Click here to return to the main site entry page
Click here to return to the previous page
Ken Johnson, September 2008
Kingdom Hall of Jehovah’s Witnesses – Rushden

Kingdom Hall, Shirley Road, in 2008

A Brief History

A British branch office of Jehovah’s Witnesses was established on 23rd April 1900 at 131 Gipsy Lane, Forest Gate, East London.  At that time there were less than 200 Witnesses in the whole country.  Over the years there has been a steady increase countrywide until today there are about 130,000 in Britain.  A small group of Witnesses arrived in Rushden during the 1940s including Ethel and Amy Heart (sisters) and Arthur and Ruby Baker.  A tiny meeting room was acquired in Newton Road in what is now a car showroom.  The congregation grew in number so that during the ’50s the meeting place was changed to a larger room in the Adult School at Westfield Terrace, Higham Ferrers.  Eventually it became necessary to think about a larger more suitable building.  In 1969 a new Kingdom Hall was built, mostly by congregation members, in an orchard adjacent to what was once the gas works in Shirley Road, Rushden.  This hall, that seated about 120, served the needs of the congregation until pressure of numbers made it necessary to think of something more extensive.

It was decided, in 1992, to knock the existing hall down and build something more substantial and modern.  The congregation considered a new rapid construction technique to build their hall.  Witnesses in America and Canada had been using this “quickly build” method for some time, but the technique was first used in Britain in the autumn of 1983 at Weston Favell when a group of experienced construction workers (Witnesses) from the USA and Canada, together with local congregation members, built their Kingdom Hall in just four days!  During the spring and summer of 1992 the old hall at Rushden was demolished and new foundations laid, after which hundreds of volunteers from Rushden and neighbouring congregations worked together to build the present Kingdom Hall in one weekend.  The hall can seat about 200 and this year (2008) has undergone a substantial refurbishment.  There are at present about 140 active congregation members.  The hall is different from that of mainstream churches.  It is a modest functional building with no religious images, crosses or altars.  Instruction is given from a lectern on a low platform and with the aid of a sound system.  As well as the main hall there is also a smaller ancillary room and a separate congregation reference library.  The congregation meets twice a week on Thursdays and Sundays, and all meetings are free.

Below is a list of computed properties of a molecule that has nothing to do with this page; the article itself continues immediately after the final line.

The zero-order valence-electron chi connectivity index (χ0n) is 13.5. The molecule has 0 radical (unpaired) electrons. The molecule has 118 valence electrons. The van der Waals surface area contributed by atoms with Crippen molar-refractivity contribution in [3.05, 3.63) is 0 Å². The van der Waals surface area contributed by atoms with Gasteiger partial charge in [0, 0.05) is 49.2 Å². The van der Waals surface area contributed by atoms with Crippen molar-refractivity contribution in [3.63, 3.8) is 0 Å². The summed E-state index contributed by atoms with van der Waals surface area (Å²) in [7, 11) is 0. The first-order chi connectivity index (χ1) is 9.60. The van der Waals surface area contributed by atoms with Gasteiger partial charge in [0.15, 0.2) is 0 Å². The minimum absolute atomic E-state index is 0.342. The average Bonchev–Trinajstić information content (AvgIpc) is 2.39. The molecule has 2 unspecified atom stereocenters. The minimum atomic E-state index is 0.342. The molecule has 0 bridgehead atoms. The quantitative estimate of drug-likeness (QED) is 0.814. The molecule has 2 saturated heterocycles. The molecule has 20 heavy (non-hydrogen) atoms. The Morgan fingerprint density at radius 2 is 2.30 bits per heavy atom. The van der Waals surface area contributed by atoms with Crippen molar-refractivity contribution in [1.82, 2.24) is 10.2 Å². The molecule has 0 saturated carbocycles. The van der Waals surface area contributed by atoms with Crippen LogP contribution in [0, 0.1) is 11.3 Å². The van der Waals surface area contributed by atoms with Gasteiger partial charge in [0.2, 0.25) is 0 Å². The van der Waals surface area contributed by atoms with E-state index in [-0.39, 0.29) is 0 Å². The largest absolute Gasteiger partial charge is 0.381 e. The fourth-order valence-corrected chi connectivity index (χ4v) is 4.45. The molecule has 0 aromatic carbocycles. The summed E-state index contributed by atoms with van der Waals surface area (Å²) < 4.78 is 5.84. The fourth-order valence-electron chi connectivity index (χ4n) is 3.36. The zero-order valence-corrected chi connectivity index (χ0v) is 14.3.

Jehovah’s Witnesses are keen to contact people in every situation of life with the Bible’s Good News.  To that end many Witnesses from the surrounding areas learnt sign language and formed a second congregation in 2006 that currently shares the Kingdom Hall with the original Rushden Congregation.  This new group is named the Rushden Sign Language Congregation.  Members are concerned primarily with meeting deaf people to engage them in Bible discussion and invite interested ones to meetings at the Kingdom Hall.  Consequently, all their meetings are conducted in British sign language.

Click here to return to the main index of features
Click here to return to the Churches & Chapels index
Click here to e-mail us